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51 Results Found For: Intellectual History
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Peking University
Peking University (December 2004)
Chinese Scholarship and Intellectuals, 1898-1937
Xiaoqing Diana Lin - Author

Discusses the first decades of Peking University and its role in shaping Chinese intellectual culture.

Peking University, founded in 1898, was at the center of the major intellectual movements of twentieth-century China. In this institutional and intellectual history, author Xiaoqing Diana Lin shows how the university reflected and shaped Chinese intellectual culture in an era of great change, one that saw both a surg...(Read More)
Political Liberalism
Political Liberalism (August 2004)
Variations on a Theme
Shaun P. Young - Editor

Leading theorists explore the concept of political liberalism.

The concept of a purely political liberalism that first emerged in the writings of John Rawls has attracted a significant amount of commentary and proven to be one of the most provocative and influential developments in contemporary political theory. Political Liberalism gathers together a number of eminent theorists, each with their own distinctive u...(Read More)
Ken Wilber
Ken Wilber (September 2003)
Thought as Passion
Frank Visser - Author
Ken Wilber - Foreword by

The first comprehensive overview of the life and thought of the American philosopher Ken Wilber.

This is the definitive guide to the life and work of Ken Wilber, widely regarded as the most comprehensive and passionate philosopher of our times. In this long overdue exploration of Wilber's life and work, Frank Visser not only outlines the theories of this profound thinker, but also uncovers his personal life, showing how...(Read More)
Order and Agency in Modernity
Order and Agency in Modernity (November 2002)
Talcott Parsons, Erving Goffman, and Harold Garfinkel
Kwang-ki Kim - Author

Addresses the relationship between modernity and social theory by looking at the works of Parsons, Goffman, and Garfinkel.

In this unique analysis of three prominent theorists of modern sociology, theory is understood as implicitly, but importantly, reflecting especially modern problems of individual and social life. From the grand-theoretical systems of Talcott Parsons to the unique symbolic interactionism of Erving Gof...(Read More)
Classical Horizons
Classical Horizons (October 2002)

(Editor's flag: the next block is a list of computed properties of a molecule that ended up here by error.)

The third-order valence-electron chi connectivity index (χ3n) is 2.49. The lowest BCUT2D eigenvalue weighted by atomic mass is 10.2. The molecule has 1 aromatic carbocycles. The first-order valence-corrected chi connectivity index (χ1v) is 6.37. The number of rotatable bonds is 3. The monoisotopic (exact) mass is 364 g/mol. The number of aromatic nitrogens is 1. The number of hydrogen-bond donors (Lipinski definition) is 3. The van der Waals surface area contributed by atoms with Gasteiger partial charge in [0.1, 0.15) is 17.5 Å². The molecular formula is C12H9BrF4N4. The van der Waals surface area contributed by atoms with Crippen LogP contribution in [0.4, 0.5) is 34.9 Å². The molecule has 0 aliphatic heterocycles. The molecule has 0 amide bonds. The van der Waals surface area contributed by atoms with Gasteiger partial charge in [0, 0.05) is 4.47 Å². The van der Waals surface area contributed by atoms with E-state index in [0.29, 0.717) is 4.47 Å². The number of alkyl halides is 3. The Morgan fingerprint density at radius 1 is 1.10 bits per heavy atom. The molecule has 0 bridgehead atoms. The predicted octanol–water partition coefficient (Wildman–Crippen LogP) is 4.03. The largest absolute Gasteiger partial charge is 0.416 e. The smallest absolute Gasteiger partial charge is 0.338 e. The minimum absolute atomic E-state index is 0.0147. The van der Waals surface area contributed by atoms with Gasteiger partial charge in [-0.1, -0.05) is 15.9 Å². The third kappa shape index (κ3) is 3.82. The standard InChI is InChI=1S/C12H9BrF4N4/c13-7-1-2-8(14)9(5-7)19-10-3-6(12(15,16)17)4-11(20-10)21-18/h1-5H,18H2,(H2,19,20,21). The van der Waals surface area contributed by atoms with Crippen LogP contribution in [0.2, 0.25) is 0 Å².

The Origins of Sociology in Ancient Greece
George E. McCarthy - Author

Choice Outstanding Academic Title

Argues that classical social theory has its intellectual and moral roots in classical Greece.

This work relocates the origins of nineteenth-century social theory in classical Greece and focuses on three figures: Karl Marx, Max Weber, and Émile Durkheim, all of whom wrote dissertations on the culture and structure of ancient society. Greek p...(Read More)
Crisis Theory and World Order
Crisis Theory and World Order (September 2002)
Heideggerian Reflections
Norman K. Swazo - Author

Uses Heidegger’s philosophy to critique and remedy “world order thinking” in international politics.

In a call to planetary thinking, planetary building, and planetary dwelling, Norman K. Swazo discusses Heidegger’s thought as it relates to issues of global politics, specifically, the domain of world order studies. In the first division of the book, Swazo provides a theoretical critique of world or...(Read More)
Emerson, Thoreau, and the Role of the Cultural Critic
Emerson, Thoreau, and the Role of the Cultural Critic (December 2000)
Sam McGuire Worley - Author

Reinterprets important works of the social criticism of Emerson and Thoreau as being based in defense of community.

Emerson, Thoreau, and the Role of the Cultural Critic
offers an important reinterpretation of the central works of two key figures in American letters. Drawing upon the work of several important contemporary thinkers--including Michael Walzer, Alisdair MacIntrye, Charles Taylor, and Stanley Cavell--Sam McGuire Worley argu...(Read More)
Unnecessary Evil
Unnecessary Evil (November 2000)
History and Moral Progress in the Philosophy of Immanuel Kant
Sharon Anderson-Gold - Author

Demonstrates the systematic connection between Kant's ethics and his philosophy of history.

No philosopher has been more committed to the idea of the moral progress of humanity than Immanuel Kant. But is this idea of the moral advancement of the species compatible with the individualist basis of Kantian ethics? Do individuals have obligations to contribute toward the welfare of future generations? Here, Sharon Anderson-Gold affirms th...(Read More)
David Hartley on Human Nature
David Hartley on Human Nature (July 1999)
Richard C. Allen - Author

Presents the first complete account of the thought of David Hartley, one of the most original minds of the eighteenth century.

"This is an outstanding study of the thought of David Hartley, with insights into the interconnections of various strands of his thought: perception theory, self-awareness, language acquisition, moral theory, science, theological doctrines. As the author remarks, no one writing on Hartley has paid attention to ...(Read More)
Hegel and the Philosophy of Nature
Hegel and the Philosophy of Nature (January 1999)
Stephen Houlgate - Editor

Confirms that Hegel's philosophy of nature continues to have great significance for our understanding of the natural world.

Hegel and the Philosophy of Nature is an important new study of Hegel's profound philosophical account of the natural world. It examines Hegel's alleged idealism, his concepts of space and time, the conception of speculative geometry, his critical engagement with Kant's Metaphysical Found...(Read More)
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